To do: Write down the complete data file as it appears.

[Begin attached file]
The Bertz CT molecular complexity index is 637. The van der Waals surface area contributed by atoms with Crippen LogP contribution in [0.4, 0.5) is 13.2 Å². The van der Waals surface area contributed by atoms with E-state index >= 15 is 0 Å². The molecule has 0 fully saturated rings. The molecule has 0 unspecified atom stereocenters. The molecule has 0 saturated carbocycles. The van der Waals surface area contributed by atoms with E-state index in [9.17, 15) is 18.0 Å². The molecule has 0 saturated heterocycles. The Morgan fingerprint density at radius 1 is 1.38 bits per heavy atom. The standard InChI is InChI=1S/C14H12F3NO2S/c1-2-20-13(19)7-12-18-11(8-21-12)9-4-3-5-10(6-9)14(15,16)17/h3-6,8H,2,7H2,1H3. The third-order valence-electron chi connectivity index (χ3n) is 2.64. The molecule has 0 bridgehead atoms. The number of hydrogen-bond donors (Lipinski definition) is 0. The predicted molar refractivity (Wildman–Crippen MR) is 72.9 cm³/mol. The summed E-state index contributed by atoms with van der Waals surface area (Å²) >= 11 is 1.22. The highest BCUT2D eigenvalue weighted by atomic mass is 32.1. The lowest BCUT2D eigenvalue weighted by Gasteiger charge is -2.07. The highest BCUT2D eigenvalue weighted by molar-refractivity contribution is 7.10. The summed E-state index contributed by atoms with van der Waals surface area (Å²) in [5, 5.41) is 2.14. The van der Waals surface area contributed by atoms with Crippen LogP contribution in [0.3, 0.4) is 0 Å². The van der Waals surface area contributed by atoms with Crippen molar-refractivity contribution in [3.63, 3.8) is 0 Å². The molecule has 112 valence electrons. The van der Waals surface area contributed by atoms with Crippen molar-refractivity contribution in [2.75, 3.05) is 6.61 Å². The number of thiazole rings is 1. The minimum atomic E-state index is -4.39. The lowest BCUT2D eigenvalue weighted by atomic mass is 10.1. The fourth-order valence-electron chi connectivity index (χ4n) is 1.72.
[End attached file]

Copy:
The Bertz CT molecular complexity index is 637. The van der Waals surface area contributed by atoms with Crippen LogP contribution in [0.4, 0.5) is 13.2 Å². The van der Waals surface area contributed by atoms with E-state index >= 15 is 0 Å². The molecule has 0 fully saturated rings. The molecule has 0 unspecified atom stereocenters. The molecule has 0 saturated carbocycles. The van der Waals surface area contributed by atoms with E-state index in [9.17, 15) is 18.0 Å². The molecule has 0 saturated heterocycles. The Morgan fingerprint density at radius 1 is 1.38 bits per heavy atom. The standard InChI is InChI=1S/C14H12F3NO2S/c1-2-20-13(19)7-12-18-11(8-21-12)9-4-3-5-10(6-9)14(15,16)17/h3-6,8H,2,7H2,1H3. The third-order valence-electron chi connectivity index (χ3n) is 2.64. The molecule has 0 bridgehead atoms. The number of hydrogen-bond donors (Lipinski definition) is 0. The predicted molar refractivity (Wildman–Crippen MR) is 72.9 cm³/mol. The summed E-state index contributed by atoms with van der Waals surface area (Å²) >= 11 is 1.22. The highest BCUT2D eigenvalue weighted by atomic mass is 32.1. The lowest BCUT2D eigenvalue weighted by Gasteiger charge is -2.07. The highest BCUT2D eigenvalue weighted by molar-refractivity contribution is 7.10. The summed E-state index contributed by atoms with van der Waals surface area (Å²) in [5, 5.41) is 2.14. The van der Waals surface area contributed by atoms with Crippen LogP contribution in [0.3, 0.4) is 0 Å². The van der Waals surface area contributed by atoms with Crippen molar-refractivity contribution in [3.63, 3.8) is 0 Å². The molecule has 112 valence electrons. The van der Waals surface area contributed by atoms with Crippen molar-refractivity contribution in [2.75, 3.05) is 6.61 Å². The number of thiazole rings is 1. The minimum atomic E-state index is -4.39. The lowest BCUT2D eigenvalue weighted by atomic mass is 10.1. The fourth-order valence-electron chi connectivity index (χ4n) is 1.72.